42. But wonderful it was what a dream I saw that very night; for when I had betaken myself to my bed, as grieved and disturbed at the news that had been written to me, it seemed to me, that a certain person stood by me, (18) and said, "O Josephus! leave off to afflict thy soul, and put away all fear; for what now grieves thee will render thee very considerable, and in all respects most happy; for thou shalt get over not only these difficulties, but many others, with great success. However, be not cast down, but remember that thou art to fight with the Romans." When I had seen this dream, I got up with an intention of going down to the plain. Now, when the whole multitude of the Galileans, among whom were the women and children, saw me, they threw themselves down upon their faces, and, with tears in their eyes, besought me not to leave them exposed to their enemies, nor to go away and permit their country to be injured by them. But when I did not comply, with their entreaties, they compelled me to take an oath, that I would stay with them: they also cast abundance of reproaches upon the people of Jerusalem, that they would not let their country enjoy peace.

    43. When I heard this, and saw what sorrow the people were in, I was moved with compassion to them, and thought it became me to undergo the most manifest hazards for the sake of so great a multitude; so I let them know I would stay with them. And when I had given order that five thousand off them should come to me armed, and with provisions for their maintenance, I sent the rest away to their own homes; and when those five thousand were come, I took them, together with three thousand of the soldiers that were with me before, and eighty horsemen, and marched to thevillage of Chabolo, situated in the confines of Ptolimias, and there kept my forces together, pretending to get ready to fight with Placidus, who was come with two cohorts of footmen, and one troop of horsemen, and was sent thither by Cestius Gallus to burn those villages of Galilee that were near Ptolemais. Upon whose casting up a bank before the city Ptolemais, I also pitched my camp at about the distance of sixty furlongs from that village. And now we frequently brought out our forces as if we would fight, but proceeded no further than skirmishes at a distance; for when Placidus perceived that I was earnest to come to a battle, he was afraid, and avoided it. Yet did he not remove from the neighborhood of Ptolemais.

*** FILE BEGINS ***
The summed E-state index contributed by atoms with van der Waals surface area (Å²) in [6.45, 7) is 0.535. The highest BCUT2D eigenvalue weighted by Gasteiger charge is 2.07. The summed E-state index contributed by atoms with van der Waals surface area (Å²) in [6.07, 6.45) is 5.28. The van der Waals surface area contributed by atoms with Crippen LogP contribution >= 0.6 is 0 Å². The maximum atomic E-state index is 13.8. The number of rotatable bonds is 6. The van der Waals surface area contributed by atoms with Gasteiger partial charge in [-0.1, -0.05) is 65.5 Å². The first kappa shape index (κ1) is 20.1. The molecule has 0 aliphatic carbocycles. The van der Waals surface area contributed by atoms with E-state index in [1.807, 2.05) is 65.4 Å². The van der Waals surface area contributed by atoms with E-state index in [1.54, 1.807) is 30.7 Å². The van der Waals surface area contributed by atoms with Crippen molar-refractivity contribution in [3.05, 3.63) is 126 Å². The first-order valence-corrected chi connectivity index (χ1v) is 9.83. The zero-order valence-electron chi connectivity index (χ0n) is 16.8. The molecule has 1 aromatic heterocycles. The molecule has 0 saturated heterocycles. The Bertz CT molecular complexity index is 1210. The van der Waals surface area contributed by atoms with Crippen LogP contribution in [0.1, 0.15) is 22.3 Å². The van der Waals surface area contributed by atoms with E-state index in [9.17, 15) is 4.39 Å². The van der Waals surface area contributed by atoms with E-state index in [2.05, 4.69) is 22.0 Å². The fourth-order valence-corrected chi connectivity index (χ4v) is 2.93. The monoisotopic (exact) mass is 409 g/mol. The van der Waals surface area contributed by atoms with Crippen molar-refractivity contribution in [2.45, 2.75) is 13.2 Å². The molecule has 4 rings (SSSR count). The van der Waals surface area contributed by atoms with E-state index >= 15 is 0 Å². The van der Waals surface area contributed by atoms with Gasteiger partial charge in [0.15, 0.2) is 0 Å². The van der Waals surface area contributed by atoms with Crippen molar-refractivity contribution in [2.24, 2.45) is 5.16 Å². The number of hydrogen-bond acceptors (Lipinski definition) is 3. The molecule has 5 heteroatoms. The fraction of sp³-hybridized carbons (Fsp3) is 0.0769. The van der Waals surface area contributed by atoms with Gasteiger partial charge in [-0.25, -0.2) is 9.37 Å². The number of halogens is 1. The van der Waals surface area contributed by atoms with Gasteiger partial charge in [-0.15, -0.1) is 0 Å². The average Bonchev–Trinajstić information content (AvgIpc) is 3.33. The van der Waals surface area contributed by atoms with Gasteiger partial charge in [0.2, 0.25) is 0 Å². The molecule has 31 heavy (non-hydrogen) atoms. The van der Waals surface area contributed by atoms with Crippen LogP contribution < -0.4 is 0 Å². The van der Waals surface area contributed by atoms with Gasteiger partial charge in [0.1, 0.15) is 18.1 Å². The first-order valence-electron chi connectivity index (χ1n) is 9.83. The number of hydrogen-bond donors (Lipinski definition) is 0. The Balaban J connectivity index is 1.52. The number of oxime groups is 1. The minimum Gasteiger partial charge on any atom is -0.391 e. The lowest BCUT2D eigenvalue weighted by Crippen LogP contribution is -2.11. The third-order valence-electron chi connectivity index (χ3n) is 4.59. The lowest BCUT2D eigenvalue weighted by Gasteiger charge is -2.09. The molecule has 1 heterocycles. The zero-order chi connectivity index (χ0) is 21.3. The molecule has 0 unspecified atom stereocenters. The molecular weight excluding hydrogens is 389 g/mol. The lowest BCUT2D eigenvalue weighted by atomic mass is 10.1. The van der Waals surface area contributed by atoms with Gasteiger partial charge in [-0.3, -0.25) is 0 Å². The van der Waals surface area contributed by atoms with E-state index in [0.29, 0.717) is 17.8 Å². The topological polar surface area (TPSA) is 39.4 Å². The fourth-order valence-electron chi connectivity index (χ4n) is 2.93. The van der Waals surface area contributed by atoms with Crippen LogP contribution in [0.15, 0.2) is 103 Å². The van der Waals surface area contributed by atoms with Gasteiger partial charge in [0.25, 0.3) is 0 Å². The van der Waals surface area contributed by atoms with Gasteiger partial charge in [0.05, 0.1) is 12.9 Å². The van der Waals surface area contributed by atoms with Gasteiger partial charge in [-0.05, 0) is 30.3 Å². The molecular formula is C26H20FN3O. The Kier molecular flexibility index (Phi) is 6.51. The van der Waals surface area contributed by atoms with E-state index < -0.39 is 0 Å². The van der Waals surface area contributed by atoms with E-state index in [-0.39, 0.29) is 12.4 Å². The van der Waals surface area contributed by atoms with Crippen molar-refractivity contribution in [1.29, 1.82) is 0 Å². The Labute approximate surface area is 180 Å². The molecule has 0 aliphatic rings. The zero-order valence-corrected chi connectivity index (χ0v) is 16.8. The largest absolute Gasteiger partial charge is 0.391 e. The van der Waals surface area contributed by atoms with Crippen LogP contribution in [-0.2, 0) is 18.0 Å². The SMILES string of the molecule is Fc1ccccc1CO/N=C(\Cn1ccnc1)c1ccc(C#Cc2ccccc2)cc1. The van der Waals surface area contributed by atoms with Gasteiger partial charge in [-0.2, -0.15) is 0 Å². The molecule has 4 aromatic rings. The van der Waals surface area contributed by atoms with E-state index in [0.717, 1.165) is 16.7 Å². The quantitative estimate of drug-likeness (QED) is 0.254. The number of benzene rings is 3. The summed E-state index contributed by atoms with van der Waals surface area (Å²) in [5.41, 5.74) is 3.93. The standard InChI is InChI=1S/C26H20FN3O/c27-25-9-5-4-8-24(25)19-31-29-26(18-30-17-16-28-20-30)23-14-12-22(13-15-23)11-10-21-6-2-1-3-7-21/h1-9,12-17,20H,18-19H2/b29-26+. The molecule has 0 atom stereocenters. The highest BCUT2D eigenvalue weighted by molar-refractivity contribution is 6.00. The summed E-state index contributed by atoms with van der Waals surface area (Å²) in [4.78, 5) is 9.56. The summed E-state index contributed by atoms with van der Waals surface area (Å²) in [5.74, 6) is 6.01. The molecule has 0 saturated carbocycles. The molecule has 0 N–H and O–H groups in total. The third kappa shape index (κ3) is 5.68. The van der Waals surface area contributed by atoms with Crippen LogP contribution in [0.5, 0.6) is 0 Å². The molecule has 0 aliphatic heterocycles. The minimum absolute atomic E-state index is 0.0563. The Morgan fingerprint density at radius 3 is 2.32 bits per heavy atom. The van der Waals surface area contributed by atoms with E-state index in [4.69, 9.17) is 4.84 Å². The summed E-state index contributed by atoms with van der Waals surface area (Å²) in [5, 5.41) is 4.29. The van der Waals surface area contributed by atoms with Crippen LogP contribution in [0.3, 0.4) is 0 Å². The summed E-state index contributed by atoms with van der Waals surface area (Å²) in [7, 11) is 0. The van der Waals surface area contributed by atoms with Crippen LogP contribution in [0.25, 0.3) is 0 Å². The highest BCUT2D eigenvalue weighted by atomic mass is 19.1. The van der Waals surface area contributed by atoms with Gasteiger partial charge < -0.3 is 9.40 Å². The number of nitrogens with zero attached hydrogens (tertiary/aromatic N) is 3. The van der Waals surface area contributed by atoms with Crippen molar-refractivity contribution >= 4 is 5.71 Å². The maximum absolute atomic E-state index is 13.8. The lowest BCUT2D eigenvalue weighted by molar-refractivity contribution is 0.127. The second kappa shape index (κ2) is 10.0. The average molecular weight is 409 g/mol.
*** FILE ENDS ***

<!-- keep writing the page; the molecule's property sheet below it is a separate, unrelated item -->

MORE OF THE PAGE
44. About this time it was that Jonathan and his fellow legates came. They were sent, as we have said already, by Simon, and Ananus the high priest. And Jonathan contrived how he might catch me by treachery; for he dare not make any attempt upon me openly. So he wrote me the following epistle: "Jonathan and those that are with him, and are sent by the people of Jerusalem, to Josephus, send greeting. We are sent by the principal men of Jerusalem, who have heard that John of Gischala hath laid many snares for thee, to rebuke him, and to exhort him to be subject to thee hereafter. We are also desirous to consult with thee about our common concerns, and what is fit to be done. We therefore desire thee to come to us quickly, and to bring only a few men with thee; for this village will not contain a great number of soldiers." Thus it was that they wrote, as expecting one of these two things; either that I should come without armed men, and then they should have me wholly in their power; or, if I came with a great number, they should judge me to be a public enemy. Now it was a horseman who brought the letter, a man at other times bold, and one that had served in the army under the king. It was the second hour of the night that he came, when I was feasting with my friends, and the principal of the Galileans. This man, upon my servant's telling me that a certain horseman of the Jewish nation was come, was called in at my command, but did not so much as salute me at all, but held out a letter, and said, "This letter is sent thee by those that are come from Jerusalem; do thou write an answer to it quickly; for I am obliged to return to them very soon. Now my guests could not but wonder at the boldness of the soldier. But I desired him to sit down and sup with us; but when he refused so to do, I held the letter in my hands as I received it, and fell a talking with my guests about other matters. But a few hours afterwards, I got up, and when I had dismissed the rest to go to their beds, I bid only four of my intimate friends to stay, and ordered my servant to get some wine ready. I also opened the letter so, that nobody could perceive it; and understanding thereby presently the purport· of the writing, I sealed it up again, and appeared as if I had not yet read it, but only held it in my hands. I ordered twenty drachmae should be given the soldier for the charges of his journey; and when he took the money, and said that he thanked me for it, I perceived that he loved money, and that he was to be caught chiefly by that means; and I said to him," If thou wilt but drink with us, thou shalt have a drachma for every glass thou drinkest." So he gladly embraced this proposal, and drank a great deal of wine, in order to get the more money, and was so drunk, that at last he could not keep the secrets he was intrusted with, but discovered them without my putting questions to him, viz. That a treacherous design was contrived against me, and that I was doomed to die by those that sent him. When I heard this, I wrote back this answer: "Josephus to Jonathan, and those that are with him, sendeth greeting. Upon the information that you are come in health into Galilee, I rejoice, and this especially because I can now resign the care of public affairs here into your hands, and return into my native country, which is what I have desired to do a great while; and I confess I ought not only to come to you as far as Xaloth, but farther, and this without your commands. But I desire you to excuse me, because I cannot do it now, since I watch the motions of Placidus, who hath a mind to go up into Galilee; and this I do here at Chabolo. Do you therefore, on the receipt of this epistle, come hither to me. Fare you well."